Periodontal disease is an epidemic condition in dogs and cats, affecting to some degree almost 90% of adult pets. Not only does dental disease lead to painful mouths and tooth loss, but left untreated, periodontal disease increases the risk for chronic infections in the mouth, potentially spreading to other areas of the body, including the liver, lungs, kidneys and heart.
Because of these increased disease risks in our animal companions, I can't stress enough the importance for long term pet health and comfort, and for animal guardians to be regularly and actively involved in their pets' preventative dental health care.
It is therefore extremely imperative that guardians be aware of the top five clinical signs of dangerous dental problems in dogs and cats.
These top clinical symptoms observed by pet owners include:
The buildup of yellowish brown plaque like deposits and tartar on the teeth
Reluctance or difficulty in eating, from having pain on chewing food, along with subsequent weight loss
Sometimes an infected tooth can lead to sudden swelling on one side of the pet's face. With our feline friends we are seeing epidemic immune-mediated inflammation of the gums and oral cavity known as feline gingivitis/stomatitis, which can often be very difficult to treat.
Many times when these symptoms are present, dental X-rays and an initial ultrasonic dental scaling under anesthesia are needed to be done by your veterinarian to address such pathology of the teeth and gums. Systemic antibiotics, as well as dental extractions may be needed. However, if pet owners start with oral dental home care when animals are puppies or kittens, or after an ultrasonic scaling, they can indeed help tremendously in a preventative capacity to avoid some of these future health problems.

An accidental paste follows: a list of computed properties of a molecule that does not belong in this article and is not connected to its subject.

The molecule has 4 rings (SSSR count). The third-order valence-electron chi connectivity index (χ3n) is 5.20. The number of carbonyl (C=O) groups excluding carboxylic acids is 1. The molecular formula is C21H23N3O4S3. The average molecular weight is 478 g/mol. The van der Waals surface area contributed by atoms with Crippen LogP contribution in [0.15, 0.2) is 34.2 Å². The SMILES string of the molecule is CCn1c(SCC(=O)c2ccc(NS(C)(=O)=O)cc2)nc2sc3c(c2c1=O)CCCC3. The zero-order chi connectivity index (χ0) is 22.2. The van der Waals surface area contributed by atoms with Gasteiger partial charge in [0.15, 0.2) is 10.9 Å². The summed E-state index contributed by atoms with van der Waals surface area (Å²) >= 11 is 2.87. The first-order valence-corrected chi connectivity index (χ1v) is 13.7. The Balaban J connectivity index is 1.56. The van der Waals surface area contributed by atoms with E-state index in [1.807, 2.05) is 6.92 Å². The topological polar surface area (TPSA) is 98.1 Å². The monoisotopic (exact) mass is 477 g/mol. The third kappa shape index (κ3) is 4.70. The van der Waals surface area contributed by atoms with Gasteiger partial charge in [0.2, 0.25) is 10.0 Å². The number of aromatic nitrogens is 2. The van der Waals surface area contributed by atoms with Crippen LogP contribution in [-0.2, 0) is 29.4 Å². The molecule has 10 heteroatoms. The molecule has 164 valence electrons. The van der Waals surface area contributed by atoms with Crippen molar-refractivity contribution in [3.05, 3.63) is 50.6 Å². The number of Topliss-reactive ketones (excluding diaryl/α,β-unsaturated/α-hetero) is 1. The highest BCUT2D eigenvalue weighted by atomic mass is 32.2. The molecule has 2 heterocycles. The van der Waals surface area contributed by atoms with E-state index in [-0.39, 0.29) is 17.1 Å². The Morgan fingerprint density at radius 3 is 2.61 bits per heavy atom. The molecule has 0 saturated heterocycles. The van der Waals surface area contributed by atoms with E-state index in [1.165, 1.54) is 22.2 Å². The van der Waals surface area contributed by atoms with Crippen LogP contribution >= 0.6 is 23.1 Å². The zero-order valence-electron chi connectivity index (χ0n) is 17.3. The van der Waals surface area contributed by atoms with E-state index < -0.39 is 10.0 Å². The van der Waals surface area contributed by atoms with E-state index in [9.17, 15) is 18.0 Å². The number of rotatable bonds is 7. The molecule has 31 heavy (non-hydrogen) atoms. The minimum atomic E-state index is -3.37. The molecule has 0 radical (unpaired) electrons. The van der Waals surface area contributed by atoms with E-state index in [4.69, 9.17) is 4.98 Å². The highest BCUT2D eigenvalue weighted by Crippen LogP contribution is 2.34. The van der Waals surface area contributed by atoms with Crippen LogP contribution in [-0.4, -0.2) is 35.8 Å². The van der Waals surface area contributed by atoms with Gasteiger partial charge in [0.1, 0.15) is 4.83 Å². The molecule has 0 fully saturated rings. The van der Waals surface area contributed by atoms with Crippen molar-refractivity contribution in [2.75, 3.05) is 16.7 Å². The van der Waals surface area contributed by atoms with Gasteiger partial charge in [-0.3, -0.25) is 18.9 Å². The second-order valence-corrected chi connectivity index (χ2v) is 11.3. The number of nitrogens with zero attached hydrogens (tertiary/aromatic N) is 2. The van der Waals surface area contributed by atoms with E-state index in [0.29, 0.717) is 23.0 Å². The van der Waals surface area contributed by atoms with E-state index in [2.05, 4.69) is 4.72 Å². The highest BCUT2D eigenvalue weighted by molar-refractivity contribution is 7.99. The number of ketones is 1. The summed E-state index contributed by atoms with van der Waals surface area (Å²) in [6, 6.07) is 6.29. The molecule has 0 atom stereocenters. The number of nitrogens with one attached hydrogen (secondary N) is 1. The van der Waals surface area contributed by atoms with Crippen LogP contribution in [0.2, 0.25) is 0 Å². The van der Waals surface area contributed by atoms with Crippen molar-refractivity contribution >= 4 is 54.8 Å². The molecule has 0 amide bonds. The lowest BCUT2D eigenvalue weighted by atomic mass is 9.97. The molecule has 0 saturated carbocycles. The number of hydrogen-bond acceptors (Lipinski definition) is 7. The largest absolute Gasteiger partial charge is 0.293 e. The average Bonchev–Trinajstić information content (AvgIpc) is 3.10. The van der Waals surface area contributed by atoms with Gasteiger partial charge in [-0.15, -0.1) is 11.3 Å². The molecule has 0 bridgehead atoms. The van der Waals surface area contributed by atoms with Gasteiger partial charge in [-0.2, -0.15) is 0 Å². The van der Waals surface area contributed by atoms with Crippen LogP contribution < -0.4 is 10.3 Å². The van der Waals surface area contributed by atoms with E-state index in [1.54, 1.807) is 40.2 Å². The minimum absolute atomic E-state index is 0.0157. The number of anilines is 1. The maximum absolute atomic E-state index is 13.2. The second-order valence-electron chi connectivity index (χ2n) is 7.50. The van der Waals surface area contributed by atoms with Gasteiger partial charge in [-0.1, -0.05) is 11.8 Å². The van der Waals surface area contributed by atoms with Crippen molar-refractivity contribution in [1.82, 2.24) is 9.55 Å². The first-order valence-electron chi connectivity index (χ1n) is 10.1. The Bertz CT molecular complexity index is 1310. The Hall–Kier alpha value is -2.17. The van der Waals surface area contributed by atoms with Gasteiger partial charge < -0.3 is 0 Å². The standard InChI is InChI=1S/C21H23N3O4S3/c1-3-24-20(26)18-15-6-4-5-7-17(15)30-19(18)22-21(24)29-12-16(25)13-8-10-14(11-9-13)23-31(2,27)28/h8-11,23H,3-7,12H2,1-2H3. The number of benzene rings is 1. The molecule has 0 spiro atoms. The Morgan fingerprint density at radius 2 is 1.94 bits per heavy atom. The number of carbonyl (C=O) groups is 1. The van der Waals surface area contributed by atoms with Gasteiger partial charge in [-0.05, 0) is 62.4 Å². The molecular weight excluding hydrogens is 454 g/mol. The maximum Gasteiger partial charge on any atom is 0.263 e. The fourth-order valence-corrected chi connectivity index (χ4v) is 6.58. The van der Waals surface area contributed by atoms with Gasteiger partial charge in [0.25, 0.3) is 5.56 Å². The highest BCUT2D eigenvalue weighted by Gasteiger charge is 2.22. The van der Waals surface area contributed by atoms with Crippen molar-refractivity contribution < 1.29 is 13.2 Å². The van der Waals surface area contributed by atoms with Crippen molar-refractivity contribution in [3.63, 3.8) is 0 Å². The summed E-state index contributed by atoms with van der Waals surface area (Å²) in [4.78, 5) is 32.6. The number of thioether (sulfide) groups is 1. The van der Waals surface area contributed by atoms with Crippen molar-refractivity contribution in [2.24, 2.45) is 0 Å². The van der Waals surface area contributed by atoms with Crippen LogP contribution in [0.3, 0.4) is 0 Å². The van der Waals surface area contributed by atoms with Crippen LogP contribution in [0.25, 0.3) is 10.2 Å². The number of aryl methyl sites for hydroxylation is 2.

Keeping pets healthy with regular teeth brushing is probably the most important measure to reduce the risk of oral disease. My favorite product is C.E.T enzymatic toothpaste, which contains two enzymes that not only prevent plaque buildup, but can sometimes digest the plaque right off a pet's teeth when brushed regularly and applied by the animal guardian.
For those pets that experience difficulty during brushing, using dental water additives and rinses such as Be Fresh Dental Care Solution, C.E.T. Oral Rinse, and C.E.T. Aquadent may help soothe gum inflammation, freshen breath, and kill harmful bacteria involved in plaque buildup and progressive periodontal disease.
There is also the option of using pet dental chews and treats, which also can help with breaking down plaque and tartar involved in bad breath. Two excellent chews I have found helpful are Greenies Dental Chews, and C.E.T. Oral Hygiene Chews. For my holistic-oriented clients I have found that feeding dogs raw (NOT cooked) marrow bones, beef backs, chicken backs, as well as feeding cats raw chicken wings can make a remarkable difference in the health of the teeth and gums. Although many veterinarians are vehemently against giving raw bones for fear of E. coli or salmonella exposure, salmonella has actually been part of normal cats’ digestive tract flora in many cases, and cause little problem in most pets, unless they are immune suppressed and/or on immune suppressive therapy.
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